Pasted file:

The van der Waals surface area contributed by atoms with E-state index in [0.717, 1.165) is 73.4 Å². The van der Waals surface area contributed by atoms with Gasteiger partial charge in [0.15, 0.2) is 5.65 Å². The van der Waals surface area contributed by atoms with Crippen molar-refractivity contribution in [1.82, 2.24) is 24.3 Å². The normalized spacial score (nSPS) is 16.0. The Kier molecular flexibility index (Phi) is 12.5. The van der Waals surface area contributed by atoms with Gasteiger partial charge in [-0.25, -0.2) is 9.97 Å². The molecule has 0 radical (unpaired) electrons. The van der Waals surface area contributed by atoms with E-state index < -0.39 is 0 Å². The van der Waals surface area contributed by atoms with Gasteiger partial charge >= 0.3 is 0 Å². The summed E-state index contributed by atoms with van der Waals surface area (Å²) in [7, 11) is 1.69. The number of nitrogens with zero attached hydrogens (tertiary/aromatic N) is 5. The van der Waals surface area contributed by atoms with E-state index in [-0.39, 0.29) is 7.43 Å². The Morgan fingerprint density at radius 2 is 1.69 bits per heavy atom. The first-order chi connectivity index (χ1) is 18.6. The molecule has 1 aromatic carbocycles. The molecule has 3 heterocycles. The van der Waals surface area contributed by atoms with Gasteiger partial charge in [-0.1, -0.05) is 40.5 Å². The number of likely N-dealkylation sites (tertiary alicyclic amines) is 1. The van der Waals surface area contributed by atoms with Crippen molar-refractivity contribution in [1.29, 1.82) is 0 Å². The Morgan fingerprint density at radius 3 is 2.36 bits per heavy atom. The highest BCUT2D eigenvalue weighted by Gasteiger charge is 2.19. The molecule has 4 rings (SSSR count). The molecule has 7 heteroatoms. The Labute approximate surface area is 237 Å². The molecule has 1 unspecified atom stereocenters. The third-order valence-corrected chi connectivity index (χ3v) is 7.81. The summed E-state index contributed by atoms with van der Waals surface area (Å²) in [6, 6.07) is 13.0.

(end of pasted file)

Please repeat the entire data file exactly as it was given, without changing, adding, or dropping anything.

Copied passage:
The van der Waals surface area contributed by atoms with E-state index in [0.717, 1.165) is 73.4 Å². The van der Waals surface area contributed by atoms with Gasteiger partial charge in [0.15, 0.2) is 5.65 Å². The van der Waals surface area contributed by atoms with Crippen molar-refractivity contribution in [1.82, 2.24) is 24.3 Å². The normalized spacial score (nSPS) is 16.0. The Kier molecular flexibility index (Phi) is 12.5. The van der Waals surface area contributed by atoms with Gasteiger partial charge in [-0.25, -0.2) is 9.97 Å². The molecule has 0 radical (unpaired) electrons. The van der Waals surface area contributed by atoms with E-state index < -0.39 is 0 Å². The van der Waals surface area contributed by atoms with Gasteiger partial charge >= 0.3 is 0 Å². The summed E-state index contributed by atoms with van der Waals surface area (Å²) in [7, 11) is 1.69. The number of nitrogens with zero attached hydrogens (tertiary/aromatic N) is 5. The van der Waals surface area contributed by atoms with E-state index in [-0.39, 0.29) is 7.43 Å². The Morgan fingerprint density at radius 2 is 1.69 bits per heavy atom. The first-order chi connectivity index (χ1) is 18.6. The molecule has 1 aromatic carbocycles. The molecule has 3 heterocycles. The van der Waals surface area contributed by atoms with Gasteiger partial charge in [-0.1, -0.05) is 40.5 Å². The number of likely N-dealkylation sites (tertiary alicyclic amines) is 1. The van der Waals surface area contributed by atoms with Crippen molar-refractivity contribution in [1.29, 1.82) is 0 Å². The Morgan fingerprint density at radius 3 is 2.36 bits per heavy atom. The highest BCUT2D eigenvalue weighted by Gasteiger charge is 2.19. The molecule has 4 rings (SSSR count). The molecule has 7 heteroatoms. The Labute approximate surface area is 237 Å². The molecule has 1 unspecified atom stereocenters. The third-order valence-corrected chi connectivity index (χ3v) is 7.81. The summed E-state index contributed by atoms with van der Waals surface area (Å²) in [6, 6.07) is 13.0.